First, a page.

Does Jeske make note of the fact that the two listings of genealogies are practically identical?  No.  He must point out the one difference.  Well, to Bible believers who believe that the Bible is inerrant and infallible, Jeske presents quite a jolt.  How is this to help Christians in their faith, Professor Jeske?

This is very tiring for me... I smelled something amiss in Jeske's analysis for my upfront question to myself is this:
Does the essayist build up the Christian faith... or not?
For Prof. Jeske's essay, I must say No!  It caused me to try to figure out what is going on here.  Before I even started to figure this out, before I even attempted to look up the passages that Jeske (and Gleason Archer) point out, I must immediately freeze in my tracks and I had to ask myself this:  
Could the great scholars of Christianity not read their Bible well enough to figure out this basic discrepancy between the New Testament and the Old Testament?... indeed in the very early chapters of both Testaments?  
The evangelist Luke in chapter 3 is said to plainly offer evidence of a discrepancy that all these scholars including Martin Luther missed in their chronologies.  This idea is so preposterous to me that I have to pause for a moment and turn the tables on Professor Jeske and ask this very question of the reader: Do you believe that all believing ancient fathers and scholars and even Martin Luther did not compare the genealogies of Luke (and Matthew) with the genealogies of Genesis?

Ok, so I did do some research. 
  • A quick Google search showed first the Wikipedia article which indicates the anomaly that the Hebrew ("Masoretic") text in Genesis does not include Cainan and that Irenaeus and Eusebius considered it to be a copyist error in Luke.
  • Then I looked in a copy of Luther's German Bible as published by Concordia Publishing House in 1899. And I find this:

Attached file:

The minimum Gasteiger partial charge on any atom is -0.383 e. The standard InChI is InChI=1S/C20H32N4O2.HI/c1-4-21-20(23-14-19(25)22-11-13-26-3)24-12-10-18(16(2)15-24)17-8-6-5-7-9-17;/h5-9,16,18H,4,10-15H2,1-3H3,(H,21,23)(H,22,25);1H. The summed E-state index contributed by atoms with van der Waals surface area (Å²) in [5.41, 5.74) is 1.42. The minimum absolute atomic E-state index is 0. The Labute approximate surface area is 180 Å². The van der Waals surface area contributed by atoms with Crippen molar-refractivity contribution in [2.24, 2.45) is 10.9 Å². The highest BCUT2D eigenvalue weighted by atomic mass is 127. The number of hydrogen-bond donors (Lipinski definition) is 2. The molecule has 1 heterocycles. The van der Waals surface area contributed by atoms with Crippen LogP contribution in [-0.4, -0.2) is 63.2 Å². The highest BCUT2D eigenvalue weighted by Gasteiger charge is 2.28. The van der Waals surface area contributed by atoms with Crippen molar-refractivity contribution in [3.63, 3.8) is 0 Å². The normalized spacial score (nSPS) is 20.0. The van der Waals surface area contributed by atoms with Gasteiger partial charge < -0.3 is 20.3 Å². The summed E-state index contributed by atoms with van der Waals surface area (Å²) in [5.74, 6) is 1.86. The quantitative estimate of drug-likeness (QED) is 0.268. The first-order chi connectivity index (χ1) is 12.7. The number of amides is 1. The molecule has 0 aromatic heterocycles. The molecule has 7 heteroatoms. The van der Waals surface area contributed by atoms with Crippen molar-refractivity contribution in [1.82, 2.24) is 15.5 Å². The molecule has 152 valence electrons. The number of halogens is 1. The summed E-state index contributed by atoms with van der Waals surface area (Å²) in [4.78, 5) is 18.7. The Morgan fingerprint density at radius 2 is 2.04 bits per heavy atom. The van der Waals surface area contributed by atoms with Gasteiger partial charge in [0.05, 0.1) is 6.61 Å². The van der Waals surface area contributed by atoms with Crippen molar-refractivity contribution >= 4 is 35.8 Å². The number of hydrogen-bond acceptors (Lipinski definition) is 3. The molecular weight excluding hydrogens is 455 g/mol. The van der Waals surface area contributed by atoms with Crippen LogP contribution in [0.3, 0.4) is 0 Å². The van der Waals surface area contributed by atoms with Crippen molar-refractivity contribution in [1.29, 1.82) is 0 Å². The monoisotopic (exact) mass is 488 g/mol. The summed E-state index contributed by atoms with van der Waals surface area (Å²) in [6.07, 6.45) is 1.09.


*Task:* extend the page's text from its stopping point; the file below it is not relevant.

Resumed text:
Luke 3:36 – (Der war ein Sohn Cainans,) der war ein Sohn Arphachsads, der war ein Sohn Sems, der war ein Sohn Noah, der war ein Sohn Sohn Lamechs,
    The parenthesis around the Cainan phrase clearly shows that this portion is considered suspect as a possible copyist error
  • Then came the article that gave me a  most wonderful relief – the article "Cainan: How do you explain the difference between Luke 3:36 and Gen. 11:12?" on that beautifully gives a true harmonist's answer to this anomaly.  I encourage all to read this whole article because it builds up the Christian faith. Author Dr. Jonathan Sarfati uses the same Bible verses as Franz Pieper to bolster the Doctrine of Inspiration (especially John 10:35). He also presents Franz Pieper's point that divine inspiration applied only to the original texts, not the copies.  Then he goes on to present very plausible suggestions of how this portion in Luke 3:36 could be a copyist error.
So where does this leave the point made by Professor Jeske?  It leaves it in the dust.  It leaves me angry that I have to go to a non-Lutheran source to get a truly Christian (that is Lutheran) answer.  I am angry that a supposed "conservative" Lutheran church body would present such an article to cause anxiety for my Christian faith.  I am so angry that I will not address Jeske's next point about another anomaly in Matthew 1:8.  Why?  Because I suspect Jeske has fallen hard for modern "scholarship".